The climate emergency, which has been gaining momentum in the last few years, has recently reached its peak with the publication of the IPCC report on August 9th (1), which called “code red” for the earth’s climate. Just a few months later, the UN Human Rights Council established the right to a healthy environment as a human right (2). These facts solidified the need for immediate and impactful environmental action. Consequently, there has been a considerable increase in regulatory, corporate and investment activities in the areas of climate action, Environment, Social and corporate Governance (ESG), and sustainability. With investors looking to maximize their profits, and investing into environmentally impactful ventures, investment funds are flowing into green initiatives, with global ESG assets expected to exceed $53 trillion by 2025 (3).

However, not all products marketed as environmentally friendly or “green” are as environmentally responsible as we are led to believe by dodgy marketing practices. The practice of “greenwashing” has emerged as some companies seek to misrepresent their impact or to rename neutral (or even unsustainable) practices or investments, as “green,” (3) to capitalize on the current trend of buying and investing green. With buzzwords like “bio”, “green” and “care” across their plastic packaging, companies largely benefit from uninformed buyers. A recent EU study illustrates this trend of misrepresentation of environmental impacts. In the survey, 42% of websites selling consumer products were found to be making misleading or even completely false claims about the environmental friendliness of the products they offer. (3)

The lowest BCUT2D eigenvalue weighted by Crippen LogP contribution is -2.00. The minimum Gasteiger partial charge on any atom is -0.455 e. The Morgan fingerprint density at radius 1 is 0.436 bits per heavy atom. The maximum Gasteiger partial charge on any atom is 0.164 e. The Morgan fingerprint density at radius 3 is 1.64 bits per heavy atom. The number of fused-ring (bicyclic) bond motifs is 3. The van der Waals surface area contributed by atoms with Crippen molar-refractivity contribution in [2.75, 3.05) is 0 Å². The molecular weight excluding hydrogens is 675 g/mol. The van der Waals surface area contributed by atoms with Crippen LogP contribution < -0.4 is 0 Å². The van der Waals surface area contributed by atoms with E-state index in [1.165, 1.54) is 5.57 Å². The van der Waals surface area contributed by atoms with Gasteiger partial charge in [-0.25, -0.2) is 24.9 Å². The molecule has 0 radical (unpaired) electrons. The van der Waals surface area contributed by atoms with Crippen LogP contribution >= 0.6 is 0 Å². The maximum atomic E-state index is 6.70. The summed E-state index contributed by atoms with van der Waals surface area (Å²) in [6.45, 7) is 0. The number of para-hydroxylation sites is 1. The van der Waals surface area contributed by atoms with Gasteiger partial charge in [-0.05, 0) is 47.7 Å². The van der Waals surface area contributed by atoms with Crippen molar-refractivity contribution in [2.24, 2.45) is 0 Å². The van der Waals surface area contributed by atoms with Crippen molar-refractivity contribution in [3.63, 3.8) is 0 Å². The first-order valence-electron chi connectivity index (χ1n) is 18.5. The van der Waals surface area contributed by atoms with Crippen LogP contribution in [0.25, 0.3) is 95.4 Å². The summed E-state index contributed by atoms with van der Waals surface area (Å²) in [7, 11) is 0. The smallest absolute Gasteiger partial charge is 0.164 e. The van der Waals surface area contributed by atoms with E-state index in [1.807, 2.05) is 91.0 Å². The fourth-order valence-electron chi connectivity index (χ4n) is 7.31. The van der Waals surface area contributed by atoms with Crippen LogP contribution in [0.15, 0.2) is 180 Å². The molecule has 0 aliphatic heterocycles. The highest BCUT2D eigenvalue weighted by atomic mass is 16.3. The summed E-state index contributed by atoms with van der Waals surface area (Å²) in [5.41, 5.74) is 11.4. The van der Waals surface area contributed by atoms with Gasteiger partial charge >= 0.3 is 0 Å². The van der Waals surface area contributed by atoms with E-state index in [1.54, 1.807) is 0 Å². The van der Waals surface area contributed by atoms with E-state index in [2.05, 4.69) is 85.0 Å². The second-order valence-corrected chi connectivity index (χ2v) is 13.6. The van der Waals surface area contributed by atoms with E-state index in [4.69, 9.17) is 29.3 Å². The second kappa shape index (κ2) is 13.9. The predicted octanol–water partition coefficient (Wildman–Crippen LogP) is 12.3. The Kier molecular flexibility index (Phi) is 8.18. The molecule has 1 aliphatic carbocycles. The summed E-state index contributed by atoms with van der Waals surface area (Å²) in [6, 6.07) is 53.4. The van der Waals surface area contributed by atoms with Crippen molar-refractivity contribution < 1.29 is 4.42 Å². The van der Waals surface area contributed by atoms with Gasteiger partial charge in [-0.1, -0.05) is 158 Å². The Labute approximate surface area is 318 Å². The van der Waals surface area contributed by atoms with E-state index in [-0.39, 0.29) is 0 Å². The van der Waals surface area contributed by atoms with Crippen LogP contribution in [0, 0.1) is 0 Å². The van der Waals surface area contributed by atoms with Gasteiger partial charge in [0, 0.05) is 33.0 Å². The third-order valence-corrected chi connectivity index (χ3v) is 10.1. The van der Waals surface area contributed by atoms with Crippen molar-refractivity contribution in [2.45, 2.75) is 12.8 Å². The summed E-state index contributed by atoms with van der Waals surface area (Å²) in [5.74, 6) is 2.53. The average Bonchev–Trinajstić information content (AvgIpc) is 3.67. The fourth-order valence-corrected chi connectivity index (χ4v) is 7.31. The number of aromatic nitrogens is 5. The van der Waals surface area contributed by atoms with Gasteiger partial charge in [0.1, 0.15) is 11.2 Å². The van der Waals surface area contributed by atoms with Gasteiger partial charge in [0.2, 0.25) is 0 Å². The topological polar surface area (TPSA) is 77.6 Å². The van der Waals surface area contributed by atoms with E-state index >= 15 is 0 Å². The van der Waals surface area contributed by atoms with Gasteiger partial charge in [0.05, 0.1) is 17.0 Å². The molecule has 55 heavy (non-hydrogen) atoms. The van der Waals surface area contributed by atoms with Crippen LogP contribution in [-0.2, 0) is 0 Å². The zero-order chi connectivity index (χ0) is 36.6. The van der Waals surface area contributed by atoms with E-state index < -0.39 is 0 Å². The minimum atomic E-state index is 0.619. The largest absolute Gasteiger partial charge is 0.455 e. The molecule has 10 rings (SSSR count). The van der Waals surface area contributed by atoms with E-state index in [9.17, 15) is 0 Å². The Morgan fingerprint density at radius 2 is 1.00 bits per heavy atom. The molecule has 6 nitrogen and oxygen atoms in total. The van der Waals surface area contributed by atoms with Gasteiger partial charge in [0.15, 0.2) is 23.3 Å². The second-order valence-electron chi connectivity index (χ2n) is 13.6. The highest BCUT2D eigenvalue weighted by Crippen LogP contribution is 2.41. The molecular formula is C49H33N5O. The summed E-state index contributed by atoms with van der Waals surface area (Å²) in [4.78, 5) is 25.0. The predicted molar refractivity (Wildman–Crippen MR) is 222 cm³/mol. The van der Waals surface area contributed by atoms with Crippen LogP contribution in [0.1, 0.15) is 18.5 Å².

Figure 1 : MAGALI & BURBANO, The Drivers of Greenwashing, University of California, Berkley,

As the public grows more aware of the urgency of positive climate action and of the greenwashing growing rampant, they turn to legislators, hoping for a legal framework preventing false green marketing. With 86% of the European public agreeing that companies should be legally obliged not to contribute to environmental harm and that offenders should be legally liable (4), the European Commission and national governments are held to high expectations.

In June 2021, the European Parliament adopted a list of criteria for determining what sustainable investments are, enabling investor money to flow into genuinely “green” enterprises and away from those committing greenwashing (5). To regulate corporate reporting on social and environmental impacts, the European Commission has been expected to announce a draft law on ‘Sustainable Corporate Governance’ in the final quarter of 2021, yet as of December 2021, the initiative still awaits commission adoption (6). The initiative aims to “enable companies to focus on long-term sustainable value creation rather than short-term benefits” (7). This regulation would directly impact ESG expenditures in Europe and combat greenwashing in investments. Along with the “Corporate Sustainability Reporting Directive” introduced in April 2021 (7), making investments in environmentally responsible companies will be significantly easier, as there will be stronger guidelines in regard to corporate reporting and interest alignment between stakeholders and society.

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Technologies et Environnement